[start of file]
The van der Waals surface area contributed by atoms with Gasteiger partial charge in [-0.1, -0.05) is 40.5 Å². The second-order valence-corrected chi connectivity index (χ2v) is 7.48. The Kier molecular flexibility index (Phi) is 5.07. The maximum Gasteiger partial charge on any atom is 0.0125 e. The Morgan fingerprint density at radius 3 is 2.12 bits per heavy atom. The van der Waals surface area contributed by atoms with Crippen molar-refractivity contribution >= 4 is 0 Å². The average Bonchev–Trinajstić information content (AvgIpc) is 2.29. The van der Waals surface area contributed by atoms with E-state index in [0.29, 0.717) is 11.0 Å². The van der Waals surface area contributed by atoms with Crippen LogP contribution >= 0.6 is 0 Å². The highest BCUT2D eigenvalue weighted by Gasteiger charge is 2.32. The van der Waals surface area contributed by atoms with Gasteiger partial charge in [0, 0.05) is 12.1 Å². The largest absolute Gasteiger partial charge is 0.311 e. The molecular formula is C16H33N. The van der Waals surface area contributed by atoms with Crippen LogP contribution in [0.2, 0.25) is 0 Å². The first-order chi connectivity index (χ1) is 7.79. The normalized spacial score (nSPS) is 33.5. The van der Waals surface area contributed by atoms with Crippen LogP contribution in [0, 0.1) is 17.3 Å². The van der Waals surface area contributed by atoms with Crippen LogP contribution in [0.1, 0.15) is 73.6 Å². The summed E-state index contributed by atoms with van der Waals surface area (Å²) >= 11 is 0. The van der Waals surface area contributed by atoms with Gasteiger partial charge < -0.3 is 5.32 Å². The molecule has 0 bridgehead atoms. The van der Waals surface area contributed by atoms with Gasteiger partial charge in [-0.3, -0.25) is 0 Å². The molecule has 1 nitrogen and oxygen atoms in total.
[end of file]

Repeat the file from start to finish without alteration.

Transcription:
The van der Waals surface area contributed by atoms with Gasteiger partial charge in [-0.1, -0.05) is 40.5 Å². The second-order valence-corrected chi connectivity index (χ2v) is 7.48. The Kier molecular flexibility index (Phi) is 5.07. The maximum Gasteiger partial charge on any atom is 0.0125 e. The Morgan fingerprint density at radius 3 is 2.12 bits per heavy atom. The van der Waals surface area contributed by atoms with Crippen molar-refractivity contribution >= 4 is 0 Å². The average Bonchev–Trinajstić information content (AvgIpc) is 2.29. The van der Waals surface area contributed by atoms with E-state index in [0.29, 0.717) is 11.0 Å². The van der Waals surface area contributed by atoms with Crippen LogP contribution >= 0.6 is 0 Å². The highest BCUT2D eigenvalue weighted by Gasteiger charge is 2.32. The van der Waals surface area contributed by atoms with Gasteiger partial charge in [0, 0.05) is 12.1 Å². The largest absolute Gasteiger partial charge is 0.311 e. The molecular formula is C16H33N. The van der Waals surface area contributed by atoms with Crippen LogP contribution in [0.2, 0.25) is 0 Å². The first-order chi connectivity index (χ1) is 7.79. The normalized spacial score (nSPS) is 33.5. The van der Waals surface area contributed by atoms with Crippen LogP contribution in [0, 0.1) is 17.3 Å². The van der Waals surface area contributed by atoms with Crippen LogP contribution in [0.1, 0.15) is 73.6 Å². The summed E-state index contributed by atoms with van der Waals surface area (Å²) >= 11 is 0. The van der Waals surface area contributed by atoms with Gasteiger partial charge < -0.3 is 5.32 Å². The molecule has 0 bridgehead atoms. The van der Waals surface area contributed by atoms with Gasteiger partial charge in [-0.3, -0.25) is 0 Å². The molecule has 1 nitrogen and oxygen atoms in total.